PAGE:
3. Assisted living

Around the world, many countries have ageing populations. Plus, a growing number of seniors are living longer, healthier lives. Many of them will need a little help – whether at home or in a specialist facility. Monitoring someone’s well-being remotely can only be done effectively when such services are resilient enough to offer true peace of mind.

The coming together of leading-edge technology and elder-care services is something that requires careful, experienced handling. From devices to dashboards, everything needs to have ease-of-use running through it – for the patients and residents, but also for their families. Added to which, this scenario is likely to call for connections with outside agencies too, such as a doctor’s office, hospital or social care unit.

5G technology will also help advance assisted living capabilities. Source: Shutterstock

Other sectors set to benefit from 5G-enabled transformation include smart logistics, urban digital surveillance, smart factories, immersive in-stadium experiences, experience-rich retail stores and so many more.

What they all have in common is that breaking open these new markets will call for a new understanding of what an opportunity is and how to go about exploiting it. No longer will a stand-alone business view everyone and everything around it as a potential threat. Instead, everyone and everything around it should be seen as a potential partner in an ecosystem configured to delight customers and generate revenue.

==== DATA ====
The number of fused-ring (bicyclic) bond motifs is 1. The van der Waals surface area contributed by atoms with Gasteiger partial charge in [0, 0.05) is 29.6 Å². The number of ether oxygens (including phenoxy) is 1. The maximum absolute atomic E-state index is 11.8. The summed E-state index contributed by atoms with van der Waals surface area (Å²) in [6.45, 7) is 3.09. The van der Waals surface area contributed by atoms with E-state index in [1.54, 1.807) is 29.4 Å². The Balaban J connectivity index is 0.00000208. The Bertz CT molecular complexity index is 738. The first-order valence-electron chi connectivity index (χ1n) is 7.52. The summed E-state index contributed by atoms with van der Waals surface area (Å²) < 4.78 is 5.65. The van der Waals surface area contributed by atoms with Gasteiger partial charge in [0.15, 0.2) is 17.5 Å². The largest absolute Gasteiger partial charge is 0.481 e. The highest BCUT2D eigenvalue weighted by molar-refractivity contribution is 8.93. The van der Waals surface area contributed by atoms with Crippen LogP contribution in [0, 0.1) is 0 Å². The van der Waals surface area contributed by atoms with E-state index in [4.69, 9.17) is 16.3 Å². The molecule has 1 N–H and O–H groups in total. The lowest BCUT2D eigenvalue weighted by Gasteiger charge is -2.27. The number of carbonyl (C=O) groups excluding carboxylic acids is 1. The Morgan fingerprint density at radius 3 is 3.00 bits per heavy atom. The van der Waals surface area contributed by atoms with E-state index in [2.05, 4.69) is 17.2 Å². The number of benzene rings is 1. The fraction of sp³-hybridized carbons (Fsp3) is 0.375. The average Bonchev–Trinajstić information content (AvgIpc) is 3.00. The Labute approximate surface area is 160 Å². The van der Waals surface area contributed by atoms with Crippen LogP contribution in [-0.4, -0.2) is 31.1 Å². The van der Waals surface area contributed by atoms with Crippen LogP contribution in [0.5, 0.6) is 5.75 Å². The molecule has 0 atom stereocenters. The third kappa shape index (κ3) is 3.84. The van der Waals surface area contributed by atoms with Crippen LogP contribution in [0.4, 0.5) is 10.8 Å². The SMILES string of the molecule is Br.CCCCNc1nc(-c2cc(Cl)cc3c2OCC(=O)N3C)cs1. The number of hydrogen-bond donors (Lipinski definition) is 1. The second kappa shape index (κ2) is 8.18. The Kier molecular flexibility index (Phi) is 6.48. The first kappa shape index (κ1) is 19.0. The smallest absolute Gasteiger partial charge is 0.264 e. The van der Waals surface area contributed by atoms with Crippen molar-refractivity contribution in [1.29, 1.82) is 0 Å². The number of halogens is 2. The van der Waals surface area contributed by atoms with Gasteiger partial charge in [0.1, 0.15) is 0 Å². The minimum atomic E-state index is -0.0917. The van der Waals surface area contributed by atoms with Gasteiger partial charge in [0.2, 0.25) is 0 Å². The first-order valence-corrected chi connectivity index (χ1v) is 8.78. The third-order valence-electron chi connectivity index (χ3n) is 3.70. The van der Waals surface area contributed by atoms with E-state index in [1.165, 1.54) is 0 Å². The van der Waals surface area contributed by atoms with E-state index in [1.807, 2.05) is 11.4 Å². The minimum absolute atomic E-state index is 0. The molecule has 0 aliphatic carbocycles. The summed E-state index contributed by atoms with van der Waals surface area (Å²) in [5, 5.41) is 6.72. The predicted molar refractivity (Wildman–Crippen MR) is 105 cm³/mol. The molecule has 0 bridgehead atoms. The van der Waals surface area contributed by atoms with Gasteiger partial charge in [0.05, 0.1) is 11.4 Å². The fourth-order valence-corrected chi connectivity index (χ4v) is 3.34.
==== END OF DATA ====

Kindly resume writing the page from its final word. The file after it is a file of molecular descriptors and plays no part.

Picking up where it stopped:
Next steps: Purpose-centric ecosystems

There is significant potential in these developments. Moving forward, one of the most important considerations for businesses in all sectors should be how to redefine their role, their relevance and their sense of purpose. Being part of an ecosystem means collaboration and cooperation trump competition. For many, this may call for a process of internal business transformation to ensure all aspects of operations and performance align with the new, ecosystem-centric purpose for the enterprise. 

Key to everything is a growing reliance on always-available, always-secure online services. This plays to the strengths of telcos, who now need to further reposition themselves around resilience, security and reliability and put themselves at the heart of purpose-centric ecosystems. Purpose will become the unifying theme around which organizations will form partnerships, develop products, create propositions and attract customers. In turn, this will lead to the evolution of purpose-driven ecosystems.

On September 9, 2020, the TCS Innovation Forum – A New Beginning: Reimagining Businesses in the 5G Era – will explore these issues, and will try to answer some fundamental questions our customers ask about 5G, such as:

  1. Why and when should one adopt 5G?
  2. What are the demand- and supply-side dynamics in the 5G world?
  3. Which are the right use cases to adopt for maximized returns?
  4. How should you craft a 5G strategy that will provide a fillip to your business?

Senior executives across industries, including CSPs, will join us in the Innovation Forum to discuss and debate these questions and present their approaches to 5G. We hope you will join us, too.

Find out more in the TCS Innovation Forum: Reimagining Businesses in the 5G Era.

Register here.